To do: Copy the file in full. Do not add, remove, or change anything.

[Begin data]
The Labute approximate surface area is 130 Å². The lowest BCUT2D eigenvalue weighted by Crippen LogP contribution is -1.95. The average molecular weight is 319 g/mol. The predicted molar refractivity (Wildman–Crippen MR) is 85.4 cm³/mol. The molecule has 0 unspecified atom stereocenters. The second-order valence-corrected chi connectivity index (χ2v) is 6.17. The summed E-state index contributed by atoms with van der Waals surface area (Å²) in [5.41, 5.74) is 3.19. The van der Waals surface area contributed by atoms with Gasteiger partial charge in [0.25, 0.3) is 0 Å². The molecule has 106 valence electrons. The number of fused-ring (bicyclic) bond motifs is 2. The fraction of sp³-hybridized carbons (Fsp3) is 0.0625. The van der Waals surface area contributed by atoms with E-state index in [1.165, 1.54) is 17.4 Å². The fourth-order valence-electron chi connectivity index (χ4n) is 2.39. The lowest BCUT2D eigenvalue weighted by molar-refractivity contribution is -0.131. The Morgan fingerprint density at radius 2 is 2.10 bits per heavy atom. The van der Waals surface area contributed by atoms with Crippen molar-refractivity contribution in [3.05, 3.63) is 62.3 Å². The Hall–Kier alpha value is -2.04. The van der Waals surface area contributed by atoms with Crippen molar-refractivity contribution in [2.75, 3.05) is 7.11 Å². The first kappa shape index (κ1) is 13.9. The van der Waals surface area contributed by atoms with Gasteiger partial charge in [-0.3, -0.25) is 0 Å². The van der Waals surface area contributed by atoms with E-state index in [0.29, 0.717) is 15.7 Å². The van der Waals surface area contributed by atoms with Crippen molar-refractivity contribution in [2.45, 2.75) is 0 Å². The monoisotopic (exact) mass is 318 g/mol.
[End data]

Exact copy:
The Labute approximate surface area is 130 Å². The lowest BCUT2D eigenvalue weighted by Crippen LogP contribution is -1.95. The average molecular weight is 319 g/mol. The predicted molar refractivity (Wildman–Crippen MR) is 85.4 cm³/mol. The molecule has 0 unspecified atom stereocenters. The second-order valence-corrected chi connectivity index (χ2v) is 6.17. The summed E-state index contributed by atoms with van der Waals surface area (Å²) in [5.41, 5.74) is 3.19. The van der Waals surface area contributed by atoms with Gasteiger partial charge in [0.25, 0.3) is 0 Å². The molecule has 106 valence electrons. The number of fused-ring (bicyclic) bond motifs is 2. The fraction of sp³-hybridized carbons (Fsp3) is 0.0625. The van der Waals surface area contributed by atoms with E-state index in [1.165, 1.54) is 17.4 Å². The fourth-order valence-electron chi connectivity index (χ4n) is 2.39. The lowest BCUT2D eigenvalue weighted by molar-refractivity contribution is -0.131. The Morgan fingerprint density at radius 2 is 2.10 bits per heavy atom. The van der Waals surface area contributed by atoms with Crippen molar-refractivity contribution in [3.05, 3.63) is 62.3 Å². The Hall–Kier alpha value is -2.04. The van der Waals surface area contributed by atoms with Crippen molar-refractivity contribution in [2.75, 3.05) is 7.11 Å². The first kappa shape index (κ1) is 13.9. The van der Waals surface area contributed by atoms with Gasteiger partial charge in [-0.3, -0.25) is 0 Å². The van der Waals surface area contributed by atoms with E-state index in [0.29, 0.717) is 15.7 Å². The van der Waals surface area contributed by atoms with Crippen molar-refractivity contribution in [2.45, 2.75) is 0 Å². The monoisotopic (exact) mass is 318 g/mol.